On Wednesday 5 August 2020, Bishop Ivor Adams conducted the midweek divine service at Silvertown congregation. This divine service was conducted in Afrikaans.

He was accompanied by District Elder Joseph Lee, a small NACTV crew and an organist. This divine service was made available on NACTV, YouTube and was also streamed live on the NACTV Facebook page. 

For members who were unable to watch the divine service, please find a detailed summary of the sermon: 

Opening Hymn: Met U, o Heer, verbonde (Afr: 128)

Bible Word: "For you see your calling, brethren, that not many wise according to the flesh, not many mighty, not many noble, are called. But God has chosen the foolish things of the world …" 1 Corinthians 1:26-27a

Bishop Adams:
My dear brothers and sisters, I welcome you to the divine service this evening and believe that our heavenly Father will grant unto each one that which is needed. We gather under abnormal circumstances but also normal because our God is present. And when He is present it is normal. But I believe beloved that the circumstances will soon change so that we will have the opportunity to all be together, to praise and worship Him; to have fellowship with Jesus Christ and to experience the sacraments at the altar. Until then, we have to communicate with one another in this manner.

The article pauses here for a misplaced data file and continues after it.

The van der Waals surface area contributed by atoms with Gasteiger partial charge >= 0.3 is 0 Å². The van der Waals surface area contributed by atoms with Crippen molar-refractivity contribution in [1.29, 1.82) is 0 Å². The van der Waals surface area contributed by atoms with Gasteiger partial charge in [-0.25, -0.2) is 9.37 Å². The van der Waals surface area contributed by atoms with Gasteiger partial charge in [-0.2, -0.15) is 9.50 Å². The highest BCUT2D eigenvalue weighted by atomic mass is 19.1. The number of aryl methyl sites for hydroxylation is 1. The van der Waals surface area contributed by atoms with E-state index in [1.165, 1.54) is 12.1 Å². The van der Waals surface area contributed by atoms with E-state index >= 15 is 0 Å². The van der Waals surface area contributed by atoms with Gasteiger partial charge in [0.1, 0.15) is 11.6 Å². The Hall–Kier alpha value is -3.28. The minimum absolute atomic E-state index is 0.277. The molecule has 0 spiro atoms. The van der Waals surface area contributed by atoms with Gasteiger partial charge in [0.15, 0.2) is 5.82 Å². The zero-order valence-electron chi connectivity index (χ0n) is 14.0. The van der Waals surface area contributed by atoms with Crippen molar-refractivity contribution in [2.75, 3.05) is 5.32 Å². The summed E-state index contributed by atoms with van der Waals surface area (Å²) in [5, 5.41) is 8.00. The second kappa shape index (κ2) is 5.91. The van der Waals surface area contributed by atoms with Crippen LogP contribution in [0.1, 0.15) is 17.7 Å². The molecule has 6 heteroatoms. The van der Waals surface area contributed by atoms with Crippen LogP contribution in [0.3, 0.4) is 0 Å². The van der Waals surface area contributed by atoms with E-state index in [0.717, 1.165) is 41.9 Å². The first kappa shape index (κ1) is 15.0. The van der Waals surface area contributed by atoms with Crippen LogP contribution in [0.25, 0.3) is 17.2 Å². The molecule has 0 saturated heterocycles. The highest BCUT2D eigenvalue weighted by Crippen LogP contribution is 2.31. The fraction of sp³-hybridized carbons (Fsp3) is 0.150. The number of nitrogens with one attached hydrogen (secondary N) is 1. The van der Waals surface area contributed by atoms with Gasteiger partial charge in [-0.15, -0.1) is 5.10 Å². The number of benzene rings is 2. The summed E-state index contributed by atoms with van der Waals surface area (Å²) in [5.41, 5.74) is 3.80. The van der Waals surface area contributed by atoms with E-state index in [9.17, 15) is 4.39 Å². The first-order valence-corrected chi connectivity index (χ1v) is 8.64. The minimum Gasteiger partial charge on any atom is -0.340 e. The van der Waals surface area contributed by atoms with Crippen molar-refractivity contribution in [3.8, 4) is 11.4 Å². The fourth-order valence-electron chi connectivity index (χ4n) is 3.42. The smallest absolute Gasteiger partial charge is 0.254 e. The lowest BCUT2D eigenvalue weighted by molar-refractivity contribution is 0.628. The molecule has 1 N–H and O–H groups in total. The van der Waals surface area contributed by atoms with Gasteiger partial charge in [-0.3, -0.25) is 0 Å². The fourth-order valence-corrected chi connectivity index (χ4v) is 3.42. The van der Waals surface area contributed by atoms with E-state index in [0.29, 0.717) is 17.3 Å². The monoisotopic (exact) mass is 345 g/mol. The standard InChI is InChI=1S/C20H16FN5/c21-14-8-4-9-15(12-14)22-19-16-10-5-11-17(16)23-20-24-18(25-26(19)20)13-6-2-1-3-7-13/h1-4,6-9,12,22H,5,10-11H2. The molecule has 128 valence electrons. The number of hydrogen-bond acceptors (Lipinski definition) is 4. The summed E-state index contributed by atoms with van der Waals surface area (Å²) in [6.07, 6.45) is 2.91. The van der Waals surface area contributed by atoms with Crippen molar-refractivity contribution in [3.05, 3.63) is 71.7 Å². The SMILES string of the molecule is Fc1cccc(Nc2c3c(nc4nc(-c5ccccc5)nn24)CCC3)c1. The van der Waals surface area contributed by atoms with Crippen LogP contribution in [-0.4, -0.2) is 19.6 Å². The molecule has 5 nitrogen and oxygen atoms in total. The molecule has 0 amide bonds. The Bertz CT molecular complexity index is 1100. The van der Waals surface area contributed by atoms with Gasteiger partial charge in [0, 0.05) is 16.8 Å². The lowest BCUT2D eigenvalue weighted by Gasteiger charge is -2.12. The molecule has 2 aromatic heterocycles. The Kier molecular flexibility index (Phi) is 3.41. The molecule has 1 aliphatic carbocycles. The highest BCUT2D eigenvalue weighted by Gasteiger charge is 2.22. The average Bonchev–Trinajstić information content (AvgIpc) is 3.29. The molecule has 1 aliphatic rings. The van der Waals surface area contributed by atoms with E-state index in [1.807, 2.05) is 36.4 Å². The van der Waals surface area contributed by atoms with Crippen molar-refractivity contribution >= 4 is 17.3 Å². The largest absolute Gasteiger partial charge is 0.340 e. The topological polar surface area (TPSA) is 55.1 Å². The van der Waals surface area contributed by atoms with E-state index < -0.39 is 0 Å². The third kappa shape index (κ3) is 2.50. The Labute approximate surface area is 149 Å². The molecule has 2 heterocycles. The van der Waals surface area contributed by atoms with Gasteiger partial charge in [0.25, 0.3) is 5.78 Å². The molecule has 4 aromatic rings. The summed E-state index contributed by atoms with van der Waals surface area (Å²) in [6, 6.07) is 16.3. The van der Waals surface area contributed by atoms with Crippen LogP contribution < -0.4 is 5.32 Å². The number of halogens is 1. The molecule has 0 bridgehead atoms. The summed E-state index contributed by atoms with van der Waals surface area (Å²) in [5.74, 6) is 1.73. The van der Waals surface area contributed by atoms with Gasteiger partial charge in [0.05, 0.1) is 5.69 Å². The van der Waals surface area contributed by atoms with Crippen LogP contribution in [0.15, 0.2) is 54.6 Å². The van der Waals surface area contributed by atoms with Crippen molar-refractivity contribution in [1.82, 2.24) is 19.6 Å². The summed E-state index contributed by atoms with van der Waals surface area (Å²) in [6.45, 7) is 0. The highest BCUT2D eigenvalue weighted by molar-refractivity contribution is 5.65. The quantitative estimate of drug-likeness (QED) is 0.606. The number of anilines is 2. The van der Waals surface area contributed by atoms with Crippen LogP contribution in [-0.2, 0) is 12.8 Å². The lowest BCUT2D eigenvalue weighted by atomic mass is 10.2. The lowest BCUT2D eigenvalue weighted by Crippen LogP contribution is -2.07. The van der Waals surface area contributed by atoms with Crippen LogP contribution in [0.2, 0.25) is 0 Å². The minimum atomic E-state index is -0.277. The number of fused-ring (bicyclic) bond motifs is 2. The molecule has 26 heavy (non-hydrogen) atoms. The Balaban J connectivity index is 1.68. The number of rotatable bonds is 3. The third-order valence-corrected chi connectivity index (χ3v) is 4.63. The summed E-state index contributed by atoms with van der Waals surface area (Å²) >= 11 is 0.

Beloved to be able to have a deeper understanding of our Bible word, it is necessary to have a look at what the circumstances were in Corinth. What did the city look like? What was the composition of the congregation? What were the challenges at the time? The Apostle Paul started the congregation - at that stage, it was a very young congregation. He was very active; he was busy in Ephesus when he received a message. Some writers are of the opinion that the writing was from someone of Chloe’s household. Others are not in agreement concerning this, but it does not matter. He came to know that there were challenges in this young congregation. The challenges were based on fear due to the factions. Some in the congregation sided with a certain leader; there were misunderstandings about the sacrament at the altar; there were disagreements in families -to the extent that families threatened one another with the law; lawyers’ letters were written. The Apostle Paul decided that he had to talk with them. And it was because of this that the first letter was written to the Corinthians. The Apostle spoke with them in the manner of a shepherd, as a father, by encouraging them. This is how this word came about - “brethren of Corinth, remember your calling; your election.”